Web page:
Five Came Back **** / *****
Directed by: Laurent Bouzereau.
Written by: Mark Harris.
Featuring: Francis Ford Coppola, Guillermo del Toro, Paul Greengrass, Lawrence Kasdan, Steven Spielberg, Meryl Streep.
Mark Harris’ Five Came Back is one of the best film books of recent years – and the only reason I say one of the best instead of the best, is because his Pictures at a Revolution is even better. It chronicles the wartime lives of five America filmmakers – Frank Capra, John Ford, John Huston George Stevens and William Wyler – who all left Hollywood at the peak of their careers to spend years documenting WWII for American soldiers – and eventually, the public. They didn’t have to – many didn’t, including that symbol of all-American manhood John Wayne – but they felt they had a duty to serve. The films they made were undeniably propaganda, but that doesn’t mean they weren’t good. Germany had Leni Riefenstahl, Britain had Humphrey Jennings – America had these five.
Laurent Bouzereau’s documentary about these five filmmakers runs three hours, and could easily had been two to three times longer, and I would have been just as enthralled by it. As a history lesson about what these men were before the war, what they did during the war, and how it changed the forever afterwards, the film is never less than fascinating – although Harris’ book delivers all that information, and much more, as well. What makes this documentary truly special – what makes it a companion piece worthy of sitting alongside the book, not just a substitute for those who don’t like to read – is that Bouzereau gets five contemporary filmmakers to analyze the filmmakers themselves. Francis Ford Coppola talks about John Huston, Paul Greengrass talks about Ford, Steven Spielberg talks about Wyler, Lawrence Kasdan talks about Stevens, and Guillermo del Toro talks about Capra. Some of the pairings make complete sense – Spielberg analyzing Wyler for example, as both are Jewish filmmakers who don’t always foreground their religion, even as it remains an element of their work. Greengrass makes sense when you consider how proud Ford was of his Irish roots. I’m not quite sure how Stevens and Kasdan connect – but Kasdan is still insightful into his work. The only disappointment is Coppola, who doesn’t delve as deep into as fascinating filmmaker like Huston. Surprisingly, del Toro is far and the best in talking about Capra – something that initially feels like a strange choice, but makes perfect sense in retrospect. Del Toro clearly loves Capra, but isn’t blind to his flaws – he isn’t afraid to call Capra politically confused (he was), or call out some of the more questionable elements to some of Capra’s films. But he appreciates him in the big picture – out of all of the five filmmakers under discussion, its Capra who I see in a new light more than any of the others (and wonder of wonders, the film was able to get me misty during clips of It’s a Wonderful Life – a film I’ve seen so often that it usually doesn’t do that anymore).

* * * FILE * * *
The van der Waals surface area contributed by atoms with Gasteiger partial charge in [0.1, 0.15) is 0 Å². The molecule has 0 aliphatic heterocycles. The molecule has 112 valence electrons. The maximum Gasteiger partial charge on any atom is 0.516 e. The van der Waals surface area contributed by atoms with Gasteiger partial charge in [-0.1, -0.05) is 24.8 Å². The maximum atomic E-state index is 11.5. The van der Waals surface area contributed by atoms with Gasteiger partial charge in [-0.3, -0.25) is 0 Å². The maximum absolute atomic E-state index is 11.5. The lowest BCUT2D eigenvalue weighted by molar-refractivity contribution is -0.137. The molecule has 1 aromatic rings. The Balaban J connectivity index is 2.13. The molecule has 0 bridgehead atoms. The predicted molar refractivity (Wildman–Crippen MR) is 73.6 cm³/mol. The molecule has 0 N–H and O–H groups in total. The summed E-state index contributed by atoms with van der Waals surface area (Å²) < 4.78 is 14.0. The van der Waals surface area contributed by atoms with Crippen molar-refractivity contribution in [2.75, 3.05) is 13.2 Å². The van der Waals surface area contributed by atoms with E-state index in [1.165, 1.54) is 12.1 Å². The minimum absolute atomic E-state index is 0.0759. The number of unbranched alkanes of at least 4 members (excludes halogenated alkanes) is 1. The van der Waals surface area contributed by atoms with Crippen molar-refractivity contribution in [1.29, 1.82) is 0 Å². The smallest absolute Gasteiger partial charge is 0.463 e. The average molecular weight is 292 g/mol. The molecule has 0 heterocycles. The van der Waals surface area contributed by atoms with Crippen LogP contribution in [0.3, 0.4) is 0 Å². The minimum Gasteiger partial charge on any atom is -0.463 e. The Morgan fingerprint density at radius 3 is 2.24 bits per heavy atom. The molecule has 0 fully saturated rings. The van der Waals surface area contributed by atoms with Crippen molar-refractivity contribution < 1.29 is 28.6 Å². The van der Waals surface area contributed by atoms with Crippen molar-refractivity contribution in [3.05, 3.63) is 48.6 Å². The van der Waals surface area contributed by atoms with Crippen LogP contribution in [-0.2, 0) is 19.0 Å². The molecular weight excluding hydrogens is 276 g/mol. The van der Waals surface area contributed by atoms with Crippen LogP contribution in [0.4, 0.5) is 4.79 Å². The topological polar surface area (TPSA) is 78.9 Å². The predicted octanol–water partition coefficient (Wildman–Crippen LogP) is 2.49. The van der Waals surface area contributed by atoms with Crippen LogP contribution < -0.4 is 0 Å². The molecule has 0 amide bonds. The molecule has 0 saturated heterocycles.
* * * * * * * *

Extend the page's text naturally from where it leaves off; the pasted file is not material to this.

The film is also a treasure trove of archival footage – as well as containing ample footage of the films themselves – an advantage it clearly has over the book, which has to describe everything. Particularly devastating is footage that Stevens shot as they liberated Dachau – an experience that haunted him for the rest of his life. The director of pre-war comedies would never make another one after the war. There is a ton of footage here, all assembling wonderfully well. The film is split into three one hour episodes, all of which moves by with a brisk pace – it certainly doesn’t feel like three hours. I honestly do think the film could have been significantly longer. The film doesn’t dive in deep into somethings – like Huston PTSD before PSTD was a thing doc Let There Be Light for example, which is covered in the doc, but deserves even more time. I do think Harris’ book found a little more to criticize than this film does.
But those are minor quibbles for what is mainly a great doc – one of the best docs on filmmaking to come out in years, and a worthy companion piece to a great book.